Alan Ward, Chairman of the Residential Landlords Association (RLA) welcomed the Government action to improve tenants’ understanding of their rights and responsibilities saying: “Tenants take more trouble buying a second-hand car than renting a house” Ensuring that tenants and landlords each understand clearly their rights and obligations to one another ensures a balanced relationship and enables them to hold each other to account based on the large number of laws already in existence. It will also play a vital role in rooting out those willfully criminal landlords who reap misery on tenants. We look forward to working with Ministers on the Charter as well as on how to best get this information to tenants.”

RICSPeter Bolton King, RICS global residential director, said “The long overdue announcement was definitely a step in the right direction. The lettings sector has for far too long been the Wild West of the property industry, with many tenants having absolutely nowhere to go should they wish to complain about shoddy service. The introduction of a code of practice specifically covering those managing rented property should certainly improve standards.”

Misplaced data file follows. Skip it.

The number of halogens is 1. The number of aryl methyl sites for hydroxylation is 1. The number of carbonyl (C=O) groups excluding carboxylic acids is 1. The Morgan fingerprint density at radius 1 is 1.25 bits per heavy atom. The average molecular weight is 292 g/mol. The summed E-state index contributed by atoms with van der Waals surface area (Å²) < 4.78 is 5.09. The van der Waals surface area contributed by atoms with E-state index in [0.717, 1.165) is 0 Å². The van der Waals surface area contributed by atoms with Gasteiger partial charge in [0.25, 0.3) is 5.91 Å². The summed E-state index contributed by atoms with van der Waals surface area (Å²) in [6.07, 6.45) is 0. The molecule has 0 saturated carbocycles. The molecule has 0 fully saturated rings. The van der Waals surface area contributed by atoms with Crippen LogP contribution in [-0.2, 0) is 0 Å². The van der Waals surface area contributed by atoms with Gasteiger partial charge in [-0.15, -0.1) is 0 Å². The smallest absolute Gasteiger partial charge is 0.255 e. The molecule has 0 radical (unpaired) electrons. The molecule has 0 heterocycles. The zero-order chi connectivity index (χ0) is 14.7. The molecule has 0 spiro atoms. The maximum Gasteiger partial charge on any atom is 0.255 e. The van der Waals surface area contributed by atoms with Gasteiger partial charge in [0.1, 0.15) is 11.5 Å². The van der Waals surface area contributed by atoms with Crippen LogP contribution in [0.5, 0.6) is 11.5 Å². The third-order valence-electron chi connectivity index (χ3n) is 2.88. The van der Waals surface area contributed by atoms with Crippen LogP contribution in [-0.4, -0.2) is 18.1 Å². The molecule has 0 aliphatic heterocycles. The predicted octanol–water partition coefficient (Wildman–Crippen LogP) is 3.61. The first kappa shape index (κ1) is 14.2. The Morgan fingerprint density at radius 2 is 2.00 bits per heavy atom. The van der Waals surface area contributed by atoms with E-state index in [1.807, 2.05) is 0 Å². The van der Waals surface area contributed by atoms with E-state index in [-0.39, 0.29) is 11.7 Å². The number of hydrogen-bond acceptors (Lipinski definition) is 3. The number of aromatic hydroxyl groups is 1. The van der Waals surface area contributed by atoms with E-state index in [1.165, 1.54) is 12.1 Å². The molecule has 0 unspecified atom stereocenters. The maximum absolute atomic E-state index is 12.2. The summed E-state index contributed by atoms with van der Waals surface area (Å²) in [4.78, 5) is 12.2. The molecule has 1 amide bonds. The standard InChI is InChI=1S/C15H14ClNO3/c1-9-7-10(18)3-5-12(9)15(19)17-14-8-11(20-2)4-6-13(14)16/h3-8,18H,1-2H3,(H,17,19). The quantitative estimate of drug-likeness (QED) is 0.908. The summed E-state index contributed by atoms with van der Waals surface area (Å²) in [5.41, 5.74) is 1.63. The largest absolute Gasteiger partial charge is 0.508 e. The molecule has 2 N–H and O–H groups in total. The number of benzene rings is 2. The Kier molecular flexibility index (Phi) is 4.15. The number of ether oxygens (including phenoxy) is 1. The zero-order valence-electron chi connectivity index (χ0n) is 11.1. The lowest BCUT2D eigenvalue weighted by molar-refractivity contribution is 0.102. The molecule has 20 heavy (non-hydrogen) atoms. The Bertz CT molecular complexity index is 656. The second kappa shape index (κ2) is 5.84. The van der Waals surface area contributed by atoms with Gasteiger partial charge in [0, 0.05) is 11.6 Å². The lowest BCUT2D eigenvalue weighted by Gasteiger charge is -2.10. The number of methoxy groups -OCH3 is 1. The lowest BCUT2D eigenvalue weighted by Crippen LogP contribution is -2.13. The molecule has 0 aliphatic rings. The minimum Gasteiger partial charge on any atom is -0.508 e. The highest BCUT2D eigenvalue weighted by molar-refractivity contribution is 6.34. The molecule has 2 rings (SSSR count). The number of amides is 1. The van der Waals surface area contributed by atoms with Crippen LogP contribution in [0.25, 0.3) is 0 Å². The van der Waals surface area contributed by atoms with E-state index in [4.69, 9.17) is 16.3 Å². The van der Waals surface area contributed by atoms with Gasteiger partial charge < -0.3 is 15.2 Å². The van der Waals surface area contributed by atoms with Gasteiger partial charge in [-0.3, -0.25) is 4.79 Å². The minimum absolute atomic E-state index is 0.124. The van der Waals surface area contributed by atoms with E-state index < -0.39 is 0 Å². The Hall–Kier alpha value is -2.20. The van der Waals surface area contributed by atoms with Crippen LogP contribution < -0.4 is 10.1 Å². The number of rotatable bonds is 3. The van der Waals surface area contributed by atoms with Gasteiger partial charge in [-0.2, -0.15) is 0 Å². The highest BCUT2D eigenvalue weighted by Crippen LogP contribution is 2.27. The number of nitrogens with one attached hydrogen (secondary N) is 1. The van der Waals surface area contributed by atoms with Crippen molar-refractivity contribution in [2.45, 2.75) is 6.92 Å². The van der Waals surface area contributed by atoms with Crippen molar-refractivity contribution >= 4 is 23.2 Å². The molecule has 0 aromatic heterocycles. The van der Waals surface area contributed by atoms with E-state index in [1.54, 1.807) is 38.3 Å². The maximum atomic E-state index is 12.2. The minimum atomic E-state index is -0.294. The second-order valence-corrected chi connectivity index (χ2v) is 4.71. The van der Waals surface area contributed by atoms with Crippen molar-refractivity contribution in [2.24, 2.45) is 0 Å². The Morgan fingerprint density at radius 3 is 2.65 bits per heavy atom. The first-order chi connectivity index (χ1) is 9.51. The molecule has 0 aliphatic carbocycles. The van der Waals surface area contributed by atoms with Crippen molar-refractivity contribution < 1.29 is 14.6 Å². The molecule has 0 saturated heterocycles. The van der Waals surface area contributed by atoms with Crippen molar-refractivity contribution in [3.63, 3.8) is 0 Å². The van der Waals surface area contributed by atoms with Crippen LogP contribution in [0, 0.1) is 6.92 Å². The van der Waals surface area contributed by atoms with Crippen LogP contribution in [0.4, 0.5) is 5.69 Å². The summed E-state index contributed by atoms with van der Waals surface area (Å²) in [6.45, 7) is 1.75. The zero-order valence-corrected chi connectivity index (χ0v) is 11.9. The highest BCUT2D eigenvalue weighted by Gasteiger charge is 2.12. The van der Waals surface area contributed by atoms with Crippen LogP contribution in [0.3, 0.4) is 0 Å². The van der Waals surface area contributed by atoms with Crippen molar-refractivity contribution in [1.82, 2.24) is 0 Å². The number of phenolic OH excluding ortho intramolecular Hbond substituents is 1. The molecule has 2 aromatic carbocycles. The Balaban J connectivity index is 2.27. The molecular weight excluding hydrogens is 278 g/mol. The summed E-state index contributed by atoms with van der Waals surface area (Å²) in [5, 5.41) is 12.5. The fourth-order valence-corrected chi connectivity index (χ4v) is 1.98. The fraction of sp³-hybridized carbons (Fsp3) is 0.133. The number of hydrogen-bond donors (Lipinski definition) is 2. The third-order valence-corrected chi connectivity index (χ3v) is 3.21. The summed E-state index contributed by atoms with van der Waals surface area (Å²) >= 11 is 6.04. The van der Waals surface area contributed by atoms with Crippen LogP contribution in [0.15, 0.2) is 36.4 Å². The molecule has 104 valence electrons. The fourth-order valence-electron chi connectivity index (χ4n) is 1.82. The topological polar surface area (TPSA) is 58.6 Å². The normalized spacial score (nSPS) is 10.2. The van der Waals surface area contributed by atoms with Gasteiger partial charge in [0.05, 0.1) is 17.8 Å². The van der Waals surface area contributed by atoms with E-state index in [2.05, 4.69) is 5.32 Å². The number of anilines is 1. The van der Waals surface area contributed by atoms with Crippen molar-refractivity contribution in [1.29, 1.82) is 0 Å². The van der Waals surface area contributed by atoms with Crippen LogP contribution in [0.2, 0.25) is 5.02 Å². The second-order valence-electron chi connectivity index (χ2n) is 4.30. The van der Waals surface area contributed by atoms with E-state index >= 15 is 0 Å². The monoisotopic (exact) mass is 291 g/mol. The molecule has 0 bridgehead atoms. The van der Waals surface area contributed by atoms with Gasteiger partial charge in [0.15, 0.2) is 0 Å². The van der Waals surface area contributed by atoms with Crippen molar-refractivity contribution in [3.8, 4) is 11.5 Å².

Chief Executive of the Housing & Homelessness charity Shelter, Campbell Robb said “This announcement is recognition that current private renting arrangements are not fit for families with children, who need greater long-term stability. This is a welcome step in the right direction, and ministers now need to consider how to make longer tenancies a real choice for the families desperate for a more stable place to live.”

The announcement of the new Tenants’ Charter was good news for consumer champions, Which? Who have been campaigning since 2007 when they first called for an amendment to the Consumers, Estate Agents and Redress Act 2007 requiring letting agents to join an approved complaints scheme, just as property sales agents are. The consumer groups investigations also discovered earlier this year that major letting agents are acting unlawfully by not being upfront about the fees charged to clients.

The Enterprise and Regulatory Reform Act 2013, looks set to be implemented in Spring 2014, giving all landlords and tenants access to a complaints scheme. This will mean that 40% of agents who currently aren’t signed up to a redress scheme will have to become members

Which? Executive Director, Richard Lloyd, said: “Renting is now the only housing option for millions so we’re pleased to see the Government taking steps to address problems in the lettings market. Making charges clear upfront will enable people to shop around more easily, and longer tenancies could mark the end of unnecessary renewal fees. The new legislation giving landlords and tenants access to a complaints scheme now needs to be brought in as soon as possible and there must be strong action taken against any agent in breach of the scheme.”